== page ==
Phoenix Supercross Commentary: Round 5 at Glendale, AZ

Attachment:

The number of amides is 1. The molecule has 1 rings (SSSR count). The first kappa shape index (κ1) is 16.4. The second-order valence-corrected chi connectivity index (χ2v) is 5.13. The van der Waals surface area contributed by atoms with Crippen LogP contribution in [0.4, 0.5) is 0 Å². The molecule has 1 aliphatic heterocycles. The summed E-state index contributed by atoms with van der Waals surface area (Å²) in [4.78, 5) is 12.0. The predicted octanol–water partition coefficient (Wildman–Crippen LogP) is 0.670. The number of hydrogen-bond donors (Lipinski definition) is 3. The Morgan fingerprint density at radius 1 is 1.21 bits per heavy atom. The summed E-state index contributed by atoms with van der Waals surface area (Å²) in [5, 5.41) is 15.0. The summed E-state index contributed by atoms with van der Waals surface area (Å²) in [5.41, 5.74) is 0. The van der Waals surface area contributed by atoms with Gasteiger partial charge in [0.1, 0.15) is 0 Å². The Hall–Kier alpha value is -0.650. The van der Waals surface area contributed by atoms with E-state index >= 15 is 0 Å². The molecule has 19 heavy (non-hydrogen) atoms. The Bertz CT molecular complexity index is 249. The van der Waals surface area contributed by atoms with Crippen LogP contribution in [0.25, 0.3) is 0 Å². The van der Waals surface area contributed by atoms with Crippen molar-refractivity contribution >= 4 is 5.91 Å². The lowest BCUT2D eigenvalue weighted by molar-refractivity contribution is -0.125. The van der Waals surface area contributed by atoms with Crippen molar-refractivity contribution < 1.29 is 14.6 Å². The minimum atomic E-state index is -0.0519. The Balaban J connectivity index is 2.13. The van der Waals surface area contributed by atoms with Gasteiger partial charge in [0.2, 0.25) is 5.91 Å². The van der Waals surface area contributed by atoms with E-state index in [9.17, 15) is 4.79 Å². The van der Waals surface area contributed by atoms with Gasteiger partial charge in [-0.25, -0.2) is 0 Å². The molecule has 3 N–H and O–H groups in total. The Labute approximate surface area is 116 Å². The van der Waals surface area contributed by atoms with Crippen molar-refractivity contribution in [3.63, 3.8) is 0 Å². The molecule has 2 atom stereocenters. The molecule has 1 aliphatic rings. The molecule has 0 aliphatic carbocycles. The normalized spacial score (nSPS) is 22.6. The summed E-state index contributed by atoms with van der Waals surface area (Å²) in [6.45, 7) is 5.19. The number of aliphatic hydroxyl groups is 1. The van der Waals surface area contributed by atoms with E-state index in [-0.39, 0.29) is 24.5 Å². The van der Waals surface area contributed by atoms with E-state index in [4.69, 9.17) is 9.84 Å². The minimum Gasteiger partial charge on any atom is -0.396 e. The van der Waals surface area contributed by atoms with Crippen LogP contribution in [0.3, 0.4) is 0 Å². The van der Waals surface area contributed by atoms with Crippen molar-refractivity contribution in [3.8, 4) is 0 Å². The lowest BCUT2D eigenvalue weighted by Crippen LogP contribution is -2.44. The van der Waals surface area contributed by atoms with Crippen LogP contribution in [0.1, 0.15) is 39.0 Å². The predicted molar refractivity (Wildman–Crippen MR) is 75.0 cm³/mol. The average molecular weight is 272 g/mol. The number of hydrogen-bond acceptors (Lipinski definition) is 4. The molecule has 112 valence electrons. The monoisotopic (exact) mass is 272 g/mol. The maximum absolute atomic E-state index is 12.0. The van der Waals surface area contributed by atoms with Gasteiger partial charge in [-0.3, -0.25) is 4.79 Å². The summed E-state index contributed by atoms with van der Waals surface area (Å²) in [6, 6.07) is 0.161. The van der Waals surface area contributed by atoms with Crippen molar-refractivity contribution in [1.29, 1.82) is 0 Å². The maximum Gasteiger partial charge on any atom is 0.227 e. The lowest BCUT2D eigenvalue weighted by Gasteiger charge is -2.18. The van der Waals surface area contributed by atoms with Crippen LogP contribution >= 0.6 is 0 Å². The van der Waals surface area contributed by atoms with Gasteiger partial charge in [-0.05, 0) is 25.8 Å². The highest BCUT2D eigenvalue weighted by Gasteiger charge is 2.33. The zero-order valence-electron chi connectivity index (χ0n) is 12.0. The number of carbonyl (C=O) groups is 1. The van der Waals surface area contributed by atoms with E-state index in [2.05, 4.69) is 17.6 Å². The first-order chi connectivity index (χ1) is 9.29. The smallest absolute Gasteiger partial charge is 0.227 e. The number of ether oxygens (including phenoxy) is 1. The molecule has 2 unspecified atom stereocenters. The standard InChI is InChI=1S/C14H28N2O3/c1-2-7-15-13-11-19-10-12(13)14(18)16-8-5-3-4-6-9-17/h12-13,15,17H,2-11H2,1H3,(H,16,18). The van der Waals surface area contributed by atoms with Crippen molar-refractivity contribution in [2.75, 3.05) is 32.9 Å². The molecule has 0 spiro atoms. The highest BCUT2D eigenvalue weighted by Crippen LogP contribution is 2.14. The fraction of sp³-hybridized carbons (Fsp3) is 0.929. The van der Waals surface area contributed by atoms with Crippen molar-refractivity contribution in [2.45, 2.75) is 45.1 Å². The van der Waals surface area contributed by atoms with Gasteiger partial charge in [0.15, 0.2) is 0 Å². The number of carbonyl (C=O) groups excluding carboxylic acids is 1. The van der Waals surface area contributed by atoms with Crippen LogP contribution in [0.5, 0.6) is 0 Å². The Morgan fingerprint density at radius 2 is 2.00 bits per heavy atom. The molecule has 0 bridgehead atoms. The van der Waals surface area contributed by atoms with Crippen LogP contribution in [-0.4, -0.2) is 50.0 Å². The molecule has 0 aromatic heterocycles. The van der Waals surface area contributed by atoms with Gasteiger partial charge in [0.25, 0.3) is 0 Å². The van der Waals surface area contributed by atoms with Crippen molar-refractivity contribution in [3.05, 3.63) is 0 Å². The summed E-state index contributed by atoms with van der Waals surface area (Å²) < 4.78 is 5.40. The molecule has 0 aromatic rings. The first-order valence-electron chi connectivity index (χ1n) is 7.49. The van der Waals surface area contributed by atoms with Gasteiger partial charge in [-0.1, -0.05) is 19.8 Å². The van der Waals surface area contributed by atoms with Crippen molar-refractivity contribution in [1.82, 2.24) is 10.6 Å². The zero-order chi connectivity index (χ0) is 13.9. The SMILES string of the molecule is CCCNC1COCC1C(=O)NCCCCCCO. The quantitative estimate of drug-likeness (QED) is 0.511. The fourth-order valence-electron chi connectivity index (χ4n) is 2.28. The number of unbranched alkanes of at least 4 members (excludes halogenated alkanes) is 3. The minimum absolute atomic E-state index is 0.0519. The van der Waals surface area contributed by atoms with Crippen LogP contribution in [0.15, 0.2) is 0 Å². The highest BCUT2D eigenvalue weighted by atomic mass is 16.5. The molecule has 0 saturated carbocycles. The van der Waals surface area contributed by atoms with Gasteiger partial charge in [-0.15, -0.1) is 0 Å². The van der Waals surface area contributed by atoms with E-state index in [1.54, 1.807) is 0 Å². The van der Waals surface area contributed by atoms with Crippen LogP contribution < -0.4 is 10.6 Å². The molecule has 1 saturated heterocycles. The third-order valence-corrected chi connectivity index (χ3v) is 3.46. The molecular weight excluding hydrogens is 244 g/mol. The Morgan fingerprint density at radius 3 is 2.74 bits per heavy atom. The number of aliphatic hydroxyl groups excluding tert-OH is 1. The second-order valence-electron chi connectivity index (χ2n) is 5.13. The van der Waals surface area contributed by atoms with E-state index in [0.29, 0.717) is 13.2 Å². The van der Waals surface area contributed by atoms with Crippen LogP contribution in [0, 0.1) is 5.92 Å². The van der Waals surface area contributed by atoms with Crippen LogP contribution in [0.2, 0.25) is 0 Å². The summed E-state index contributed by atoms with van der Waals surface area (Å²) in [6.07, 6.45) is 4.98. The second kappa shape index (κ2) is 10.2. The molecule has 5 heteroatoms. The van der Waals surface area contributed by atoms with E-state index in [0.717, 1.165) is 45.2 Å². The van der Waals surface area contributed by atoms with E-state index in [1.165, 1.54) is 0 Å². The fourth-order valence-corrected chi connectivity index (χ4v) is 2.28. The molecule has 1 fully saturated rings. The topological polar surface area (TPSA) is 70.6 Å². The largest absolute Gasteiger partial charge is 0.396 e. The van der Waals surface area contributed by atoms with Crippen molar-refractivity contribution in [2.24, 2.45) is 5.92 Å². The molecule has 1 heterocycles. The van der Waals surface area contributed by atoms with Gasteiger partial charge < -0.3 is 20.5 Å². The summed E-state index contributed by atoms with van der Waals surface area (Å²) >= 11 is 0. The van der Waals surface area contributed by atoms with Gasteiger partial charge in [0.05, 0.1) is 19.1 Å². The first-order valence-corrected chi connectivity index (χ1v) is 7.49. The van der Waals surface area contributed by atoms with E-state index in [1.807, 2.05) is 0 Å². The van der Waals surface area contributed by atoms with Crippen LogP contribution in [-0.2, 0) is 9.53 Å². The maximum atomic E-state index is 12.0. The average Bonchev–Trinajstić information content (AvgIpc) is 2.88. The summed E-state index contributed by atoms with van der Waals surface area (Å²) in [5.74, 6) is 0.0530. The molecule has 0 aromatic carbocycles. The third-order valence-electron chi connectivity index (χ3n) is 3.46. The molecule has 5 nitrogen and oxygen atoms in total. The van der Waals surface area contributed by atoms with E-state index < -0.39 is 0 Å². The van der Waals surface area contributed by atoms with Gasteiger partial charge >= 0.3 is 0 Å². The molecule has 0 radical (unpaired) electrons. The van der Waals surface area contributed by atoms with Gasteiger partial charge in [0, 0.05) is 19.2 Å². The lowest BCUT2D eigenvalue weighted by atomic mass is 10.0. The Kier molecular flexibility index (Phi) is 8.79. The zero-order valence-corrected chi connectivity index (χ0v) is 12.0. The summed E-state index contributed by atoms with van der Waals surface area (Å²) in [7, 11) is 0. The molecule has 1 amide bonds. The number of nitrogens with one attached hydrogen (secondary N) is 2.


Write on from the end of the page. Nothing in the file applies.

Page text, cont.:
The track was epic at University of Phoenix Stadium in Glendale, Ariz., for round 5 of the Monster Energy AMA Championship Series. Wide, fast, and featuring a 150-yard start straight, lap times were unusually long—over a minute, even for the leaders. We had a new winner for the year, even if the racing wasn’t particularly close. So, who is on the Upside and who leaves Arizona SX on the Downside?UPSIDE